I bet you've never heard of the Thinking Machine. Today he's not very well known at all. But based on one short story read years and years ago, the Thinking Machine stamped himself indelibly onto my consciousness. And on the strength of that short story, "The Problem of Cell 13," I purchased JACQUES FUTRELLE'S "THE THINKING MACHINE" which, at 370 pages, collects 23 short stories about the Thinking Machine and offers a 13-paged introduction by Harlan Ellison, who here also dons the editing hat.
A bit more background: During the early 1900s, before he boarded the ill-fated RMS Titanic, American (not French) newspaperman Jacques Futrelle penned a series of short stories starring his testy but brilliant puzzle-solver the Thinking Machine. The Thinking Machine, whose real identity is Professor Augustus S.F.X. Van Dusen, is not your average detective. He chooses to solve mysteries to exercise his brain. Van Dusen is actually a 50-year-old logician, an incandescent mind housed in a frail, tiny body, and, in his time, deemed the foremost authority in the scientific fields. But his mantra of logic overcoming all obstacles frequently leads him to be involved in the most bizarre of conundrums. Or, as he's most wont to say to his reliable aide, reporter Hutchinson Hatch, "Two and two make four not sometimes, but all the time."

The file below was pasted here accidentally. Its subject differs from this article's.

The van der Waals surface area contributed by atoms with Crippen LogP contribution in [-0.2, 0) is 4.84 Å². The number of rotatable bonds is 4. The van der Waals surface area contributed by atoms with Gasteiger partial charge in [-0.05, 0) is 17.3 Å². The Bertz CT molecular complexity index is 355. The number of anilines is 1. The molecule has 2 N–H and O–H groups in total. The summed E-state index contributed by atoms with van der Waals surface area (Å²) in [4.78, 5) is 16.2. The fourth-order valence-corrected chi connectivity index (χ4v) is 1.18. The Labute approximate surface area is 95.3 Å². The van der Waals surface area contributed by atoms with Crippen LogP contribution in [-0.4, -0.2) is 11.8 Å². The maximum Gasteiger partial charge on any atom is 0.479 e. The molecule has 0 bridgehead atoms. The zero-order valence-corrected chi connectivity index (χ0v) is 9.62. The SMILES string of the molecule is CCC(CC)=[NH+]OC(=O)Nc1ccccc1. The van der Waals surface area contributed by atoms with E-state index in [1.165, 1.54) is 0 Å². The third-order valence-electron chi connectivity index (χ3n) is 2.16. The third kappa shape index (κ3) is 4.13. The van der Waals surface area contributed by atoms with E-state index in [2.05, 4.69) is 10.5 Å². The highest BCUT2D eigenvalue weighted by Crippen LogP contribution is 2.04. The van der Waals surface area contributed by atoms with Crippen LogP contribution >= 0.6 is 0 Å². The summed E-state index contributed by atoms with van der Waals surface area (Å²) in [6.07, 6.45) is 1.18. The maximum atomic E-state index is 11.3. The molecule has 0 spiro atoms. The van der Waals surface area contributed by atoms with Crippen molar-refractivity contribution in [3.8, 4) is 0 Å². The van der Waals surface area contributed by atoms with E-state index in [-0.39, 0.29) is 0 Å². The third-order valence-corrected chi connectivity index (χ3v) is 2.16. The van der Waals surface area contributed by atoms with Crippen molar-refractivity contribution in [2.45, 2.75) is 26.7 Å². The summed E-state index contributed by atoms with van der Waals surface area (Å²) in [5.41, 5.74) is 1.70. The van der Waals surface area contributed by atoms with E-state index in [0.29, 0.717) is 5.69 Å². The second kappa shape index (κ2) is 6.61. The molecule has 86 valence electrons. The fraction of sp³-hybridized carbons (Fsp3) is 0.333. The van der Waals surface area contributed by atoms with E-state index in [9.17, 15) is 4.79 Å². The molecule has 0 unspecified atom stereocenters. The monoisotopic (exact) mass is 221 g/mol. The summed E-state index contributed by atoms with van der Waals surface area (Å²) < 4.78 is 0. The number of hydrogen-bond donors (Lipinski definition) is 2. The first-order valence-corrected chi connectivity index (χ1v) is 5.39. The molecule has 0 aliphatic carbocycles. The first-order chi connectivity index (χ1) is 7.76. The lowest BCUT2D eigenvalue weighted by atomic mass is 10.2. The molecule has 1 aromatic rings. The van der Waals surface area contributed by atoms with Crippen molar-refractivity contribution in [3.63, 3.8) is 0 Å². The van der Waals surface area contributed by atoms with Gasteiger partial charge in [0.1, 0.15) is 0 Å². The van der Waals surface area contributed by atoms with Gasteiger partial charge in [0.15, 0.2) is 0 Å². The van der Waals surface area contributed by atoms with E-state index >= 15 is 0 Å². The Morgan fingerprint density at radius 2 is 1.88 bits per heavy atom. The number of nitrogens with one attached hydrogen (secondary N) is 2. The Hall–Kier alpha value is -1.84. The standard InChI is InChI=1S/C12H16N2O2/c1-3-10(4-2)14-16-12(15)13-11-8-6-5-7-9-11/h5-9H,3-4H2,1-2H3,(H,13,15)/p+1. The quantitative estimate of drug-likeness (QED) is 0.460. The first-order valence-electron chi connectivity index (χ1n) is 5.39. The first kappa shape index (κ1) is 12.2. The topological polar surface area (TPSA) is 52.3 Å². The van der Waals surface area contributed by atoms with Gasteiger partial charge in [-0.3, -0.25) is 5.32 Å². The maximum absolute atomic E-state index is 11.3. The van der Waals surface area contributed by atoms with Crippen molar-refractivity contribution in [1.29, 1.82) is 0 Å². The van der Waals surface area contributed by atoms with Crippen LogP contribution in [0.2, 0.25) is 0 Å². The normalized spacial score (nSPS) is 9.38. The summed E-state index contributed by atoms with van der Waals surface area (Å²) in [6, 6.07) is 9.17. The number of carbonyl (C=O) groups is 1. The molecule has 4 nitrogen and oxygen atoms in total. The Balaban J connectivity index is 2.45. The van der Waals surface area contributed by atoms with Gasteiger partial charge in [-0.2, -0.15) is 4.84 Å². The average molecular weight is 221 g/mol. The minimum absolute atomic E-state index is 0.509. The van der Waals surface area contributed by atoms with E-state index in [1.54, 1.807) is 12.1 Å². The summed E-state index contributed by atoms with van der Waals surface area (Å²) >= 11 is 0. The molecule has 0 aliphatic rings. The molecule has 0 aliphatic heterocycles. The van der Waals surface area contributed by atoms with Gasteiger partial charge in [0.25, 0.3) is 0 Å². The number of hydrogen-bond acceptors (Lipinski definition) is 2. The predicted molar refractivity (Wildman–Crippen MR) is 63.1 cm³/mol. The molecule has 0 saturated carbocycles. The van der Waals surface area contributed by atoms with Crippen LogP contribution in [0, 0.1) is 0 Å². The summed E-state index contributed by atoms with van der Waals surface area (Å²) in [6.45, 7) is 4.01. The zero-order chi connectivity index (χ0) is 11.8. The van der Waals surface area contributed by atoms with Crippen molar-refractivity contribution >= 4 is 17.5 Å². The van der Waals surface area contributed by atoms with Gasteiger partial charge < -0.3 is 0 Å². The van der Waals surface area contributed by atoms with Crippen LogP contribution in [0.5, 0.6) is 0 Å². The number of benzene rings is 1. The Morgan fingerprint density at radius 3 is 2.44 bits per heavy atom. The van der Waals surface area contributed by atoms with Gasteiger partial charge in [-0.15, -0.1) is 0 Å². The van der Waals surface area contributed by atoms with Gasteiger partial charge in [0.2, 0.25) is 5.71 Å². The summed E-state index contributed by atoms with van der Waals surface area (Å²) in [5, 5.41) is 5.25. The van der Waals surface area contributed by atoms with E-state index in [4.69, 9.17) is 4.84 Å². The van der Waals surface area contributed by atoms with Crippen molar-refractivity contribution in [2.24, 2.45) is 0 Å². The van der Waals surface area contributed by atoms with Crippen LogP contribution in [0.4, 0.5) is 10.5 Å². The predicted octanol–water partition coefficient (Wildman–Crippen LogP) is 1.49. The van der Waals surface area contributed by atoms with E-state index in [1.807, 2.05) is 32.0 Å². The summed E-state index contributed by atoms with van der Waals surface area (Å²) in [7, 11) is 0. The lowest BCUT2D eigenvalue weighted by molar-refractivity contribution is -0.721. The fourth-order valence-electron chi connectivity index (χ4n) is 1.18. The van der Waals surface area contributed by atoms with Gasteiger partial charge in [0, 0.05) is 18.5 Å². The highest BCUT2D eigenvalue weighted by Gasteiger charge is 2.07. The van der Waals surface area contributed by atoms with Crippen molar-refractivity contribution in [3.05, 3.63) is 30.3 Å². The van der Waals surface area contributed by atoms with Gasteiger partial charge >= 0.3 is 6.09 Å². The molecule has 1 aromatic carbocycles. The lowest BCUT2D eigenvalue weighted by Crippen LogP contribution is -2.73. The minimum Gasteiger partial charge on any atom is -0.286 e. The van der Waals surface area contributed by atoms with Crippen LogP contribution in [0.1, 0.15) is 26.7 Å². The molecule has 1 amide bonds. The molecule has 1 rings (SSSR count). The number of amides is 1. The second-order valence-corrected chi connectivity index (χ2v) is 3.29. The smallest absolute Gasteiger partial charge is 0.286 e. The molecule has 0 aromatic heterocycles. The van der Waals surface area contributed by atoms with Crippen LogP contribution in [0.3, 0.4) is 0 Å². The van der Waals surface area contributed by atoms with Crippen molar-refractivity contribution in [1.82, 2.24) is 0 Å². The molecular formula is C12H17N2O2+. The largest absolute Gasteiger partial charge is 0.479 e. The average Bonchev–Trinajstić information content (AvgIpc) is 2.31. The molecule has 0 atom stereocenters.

The Thinking Machine's most celebrated case is "The Problem of Cell 13" and rightly so as it's one of the best "locked room" mysteries I've ever read. Thankfully that gem is included here. Sad to say, Futrelle never before or again matched the gripping quality, the delicious suspense of "The Problem of Cell 13." The rest of the stories in this collection range from good to decent to drab. Set in the Edwardian era, several mysteries don't lend themselves well to contemporary times (Harlan Ellison covers this in his intro). This is exemplified in the dated "The Silver Box" and "The Superfluous Finger." Too, Futrelle seems to be reaching with his far-fetched solutions to "The Mystery of the Grip of Death," "The Problem of the Hidden Million" and "The Roswell Tiara."